Jamie Oliver has done some great work in promoting healthy eating, however his recent attack on the “pink slime” used in some meat products in the USA reeks of scientific illiteracy and self promotion.
Prior to 1991, the various trimmings left over once a cow had been butchered were typically used to make dog food. However, an enterprising American company, Beef Products Inc, developed a process whereby these trimmings could be treated and centrifuged to remove most of the fat and produce a meaty slurry consisting of around 94% lean beef, which Mr Oliver refers to as “pink slime”.
As part of this process the meat is treated with ammonia gas in order to kill off Salmonella and E. coli bacteria. A sensible approach to food safety as very little ammonia/ammonium hydroxide remains in the final product. Furthermore, small traces of either are not a health concern (indeed, in Europe some forms of liquorice have ammonium chloride added to give it a salty taste).
While this process probably does not sound particularly appealing, the product is both safe and contains very little fat. Up to 15% of this product can be added to meat products in the USA, including at McDonalds – at least until Mr Oliver started kicking up a fuss – McDonalds has now stopped the use of this meat product.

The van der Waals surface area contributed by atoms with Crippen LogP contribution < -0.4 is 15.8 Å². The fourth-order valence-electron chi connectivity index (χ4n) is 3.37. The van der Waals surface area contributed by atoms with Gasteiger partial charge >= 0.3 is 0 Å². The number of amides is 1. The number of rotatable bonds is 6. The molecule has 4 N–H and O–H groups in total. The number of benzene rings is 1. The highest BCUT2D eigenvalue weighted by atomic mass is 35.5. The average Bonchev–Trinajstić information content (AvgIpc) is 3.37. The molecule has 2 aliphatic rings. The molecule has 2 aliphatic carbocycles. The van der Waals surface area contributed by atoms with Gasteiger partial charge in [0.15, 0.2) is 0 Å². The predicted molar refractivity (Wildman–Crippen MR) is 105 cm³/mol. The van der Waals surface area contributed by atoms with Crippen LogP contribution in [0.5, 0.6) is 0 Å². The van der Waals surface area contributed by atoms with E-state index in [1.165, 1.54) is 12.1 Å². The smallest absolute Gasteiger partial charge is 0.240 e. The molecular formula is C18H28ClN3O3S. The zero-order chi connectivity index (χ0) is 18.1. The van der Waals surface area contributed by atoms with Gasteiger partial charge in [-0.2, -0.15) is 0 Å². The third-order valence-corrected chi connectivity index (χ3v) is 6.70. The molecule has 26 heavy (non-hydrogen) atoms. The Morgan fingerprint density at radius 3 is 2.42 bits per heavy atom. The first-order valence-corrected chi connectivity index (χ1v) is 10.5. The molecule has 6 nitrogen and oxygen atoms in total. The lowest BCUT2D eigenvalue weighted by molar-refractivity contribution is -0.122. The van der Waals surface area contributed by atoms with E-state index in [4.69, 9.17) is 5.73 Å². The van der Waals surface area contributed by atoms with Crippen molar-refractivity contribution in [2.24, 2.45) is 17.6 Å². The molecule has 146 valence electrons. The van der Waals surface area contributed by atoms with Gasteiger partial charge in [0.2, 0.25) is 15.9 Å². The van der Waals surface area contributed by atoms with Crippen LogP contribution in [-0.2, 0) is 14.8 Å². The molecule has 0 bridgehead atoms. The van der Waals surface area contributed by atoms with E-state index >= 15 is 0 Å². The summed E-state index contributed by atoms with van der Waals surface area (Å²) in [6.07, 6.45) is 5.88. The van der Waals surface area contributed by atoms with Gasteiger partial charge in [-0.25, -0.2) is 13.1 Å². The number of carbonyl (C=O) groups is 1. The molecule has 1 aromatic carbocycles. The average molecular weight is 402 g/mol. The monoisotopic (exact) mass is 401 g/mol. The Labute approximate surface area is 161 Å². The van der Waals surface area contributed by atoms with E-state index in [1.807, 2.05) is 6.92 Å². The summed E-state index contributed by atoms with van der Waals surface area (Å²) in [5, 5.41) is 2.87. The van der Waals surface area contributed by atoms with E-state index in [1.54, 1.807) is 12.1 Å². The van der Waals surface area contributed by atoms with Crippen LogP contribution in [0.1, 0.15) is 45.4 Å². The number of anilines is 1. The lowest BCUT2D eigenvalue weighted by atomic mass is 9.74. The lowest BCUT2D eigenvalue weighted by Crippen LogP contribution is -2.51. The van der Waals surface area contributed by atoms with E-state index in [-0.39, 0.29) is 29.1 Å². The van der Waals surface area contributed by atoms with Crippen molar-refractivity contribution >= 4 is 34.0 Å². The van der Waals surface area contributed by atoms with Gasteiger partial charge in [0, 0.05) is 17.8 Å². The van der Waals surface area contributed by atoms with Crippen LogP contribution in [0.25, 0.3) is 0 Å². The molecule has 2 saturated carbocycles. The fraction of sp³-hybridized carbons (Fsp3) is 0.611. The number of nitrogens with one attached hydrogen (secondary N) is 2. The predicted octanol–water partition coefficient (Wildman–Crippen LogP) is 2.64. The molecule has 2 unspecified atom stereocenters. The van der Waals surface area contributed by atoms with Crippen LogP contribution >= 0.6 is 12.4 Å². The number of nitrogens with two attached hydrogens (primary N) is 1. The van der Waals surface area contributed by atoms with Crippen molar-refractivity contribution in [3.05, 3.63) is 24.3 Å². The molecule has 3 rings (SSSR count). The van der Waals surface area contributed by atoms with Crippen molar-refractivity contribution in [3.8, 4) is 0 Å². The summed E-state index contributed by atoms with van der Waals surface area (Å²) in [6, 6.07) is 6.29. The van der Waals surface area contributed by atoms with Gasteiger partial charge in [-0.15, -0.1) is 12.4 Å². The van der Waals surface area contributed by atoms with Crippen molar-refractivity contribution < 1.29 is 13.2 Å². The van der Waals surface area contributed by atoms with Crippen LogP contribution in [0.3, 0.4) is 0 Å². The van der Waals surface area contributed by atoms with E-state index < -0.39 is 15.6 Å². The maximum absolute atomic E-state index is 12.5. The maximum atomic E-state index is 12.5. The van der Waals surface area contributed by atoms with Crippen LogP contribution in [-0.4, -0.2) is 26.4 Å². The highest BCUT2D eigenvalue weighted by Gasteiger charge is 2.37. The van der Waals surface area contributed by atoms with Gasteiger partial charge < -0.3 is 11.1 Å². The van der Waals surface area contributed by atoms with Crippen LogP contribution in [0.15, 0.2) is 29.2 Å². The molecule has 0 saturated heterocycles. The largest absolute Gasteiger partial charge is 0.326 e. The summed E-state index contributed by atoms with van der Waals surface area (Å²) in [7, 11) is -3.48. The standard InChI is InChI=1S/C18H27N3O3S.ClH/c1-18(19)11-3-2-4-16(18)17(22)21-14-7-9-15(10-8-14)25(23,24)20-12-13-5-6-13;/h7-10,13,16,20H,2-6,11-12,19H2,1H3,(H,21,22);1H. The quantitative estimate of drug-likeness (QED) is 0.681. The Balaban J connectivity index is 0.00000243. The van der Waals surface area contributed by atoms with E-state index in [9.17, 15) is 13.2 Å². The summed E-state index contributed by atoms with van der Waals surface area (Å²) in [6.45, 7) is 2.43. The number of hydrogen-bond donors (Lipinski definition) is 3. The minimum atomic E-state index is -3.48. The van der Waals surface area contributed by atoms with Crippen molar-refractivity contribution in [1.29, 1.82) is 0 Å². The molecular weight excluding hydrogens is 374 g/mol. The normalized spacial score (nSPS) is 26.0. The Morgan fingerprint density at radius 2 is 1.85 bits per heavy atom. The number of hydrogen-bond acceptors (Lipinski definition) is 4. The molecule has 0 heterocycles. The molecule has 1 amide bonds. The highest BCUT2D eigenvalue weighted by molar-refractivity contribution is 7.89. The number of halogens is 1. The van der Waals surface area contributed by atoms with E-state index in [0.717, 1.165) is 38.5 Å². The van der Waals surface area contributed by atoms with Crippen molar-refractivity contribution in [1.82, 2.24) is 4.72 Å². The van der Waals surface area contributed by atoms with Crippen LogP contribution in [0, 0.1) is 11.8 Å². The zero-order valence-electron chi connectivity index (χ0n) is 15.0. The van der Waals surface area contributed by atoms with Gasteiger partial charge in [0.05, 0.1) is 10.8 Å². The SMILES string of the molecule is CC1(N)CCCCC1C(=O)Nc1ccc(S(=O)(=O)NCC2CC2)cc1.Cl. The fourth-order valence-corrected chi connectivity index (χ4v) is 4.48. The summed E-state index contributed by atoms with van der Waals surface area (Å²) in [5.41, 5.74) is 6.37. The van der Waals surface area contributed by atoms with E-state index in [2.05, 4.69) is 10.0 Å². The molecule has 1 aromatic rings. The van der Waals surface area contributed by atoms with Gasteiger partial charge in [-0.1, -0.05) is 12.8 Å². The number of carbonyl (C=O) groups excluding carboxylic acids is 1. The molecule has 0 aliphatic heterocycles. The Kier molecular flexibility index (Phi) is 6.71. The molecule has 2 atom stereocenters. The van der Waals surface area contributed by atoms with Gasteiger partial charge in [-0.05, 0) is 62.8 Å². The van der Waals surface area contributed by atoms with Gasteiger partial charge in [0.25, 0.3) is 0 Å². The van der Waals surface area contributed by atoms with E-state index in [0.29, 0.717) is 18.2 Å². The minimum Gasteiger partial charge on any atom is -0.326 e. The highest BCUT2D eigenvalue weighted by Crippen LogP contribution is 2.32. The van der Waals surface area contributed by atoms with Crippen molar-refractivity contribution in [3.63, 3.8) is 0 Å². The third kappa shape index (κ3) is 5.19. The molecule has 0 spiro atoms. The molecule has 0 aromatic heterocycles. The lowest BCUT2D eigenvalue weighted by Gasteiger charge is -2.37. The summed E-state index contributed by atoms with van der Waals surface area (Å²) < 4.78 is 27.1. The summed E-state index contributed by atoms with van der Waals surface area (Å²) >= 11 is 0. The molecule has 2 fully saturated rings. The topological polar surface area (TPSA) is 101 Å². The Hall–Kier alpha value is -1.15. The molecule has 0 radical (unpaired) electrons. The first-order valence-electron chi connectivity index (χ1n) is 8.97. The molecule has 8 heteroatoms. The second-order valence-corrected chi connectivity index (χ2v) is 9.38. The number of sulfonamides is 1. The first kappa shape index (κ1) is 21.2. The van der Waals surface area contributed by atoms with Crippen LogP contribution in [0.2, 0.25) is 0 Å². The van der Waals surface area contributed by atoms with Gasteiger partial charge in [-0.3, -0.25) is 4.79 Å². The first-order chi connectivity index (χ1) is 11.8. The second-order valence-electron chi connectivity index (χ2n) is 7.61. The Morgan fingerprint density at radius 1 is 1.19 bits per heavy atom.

Here is the clip where Oliver “demonstrates” how this pink slime is produced. If you ask me the final product doesn’t look too bad at all.
Notice how he says “this is how I imagine the process to be…” – ever thought of actually doing some research Jamie?
Also notice how dramatic he is in showing how “dangerous” the ammonia solution is. I wonder if he realizes that in a chemistry lab, his kitchen grade vinegar would be considered just as hazardous – I don’t see him calling for a ban on vinaigrettes.
As distasteful as Mr Oliver seems to think this product is, not everyone can afford top grade sirloin steaks. And it seems to me in a world which is becoming more focused on sustainability and reducing our effect on the environment that the better use of animal products is a good thing. (Of course, reducing meat consumption is even better for the environment, but that is another story).
Educating the public about what they is eating is a good thing. Using misinformation and hyperbole to do so is not.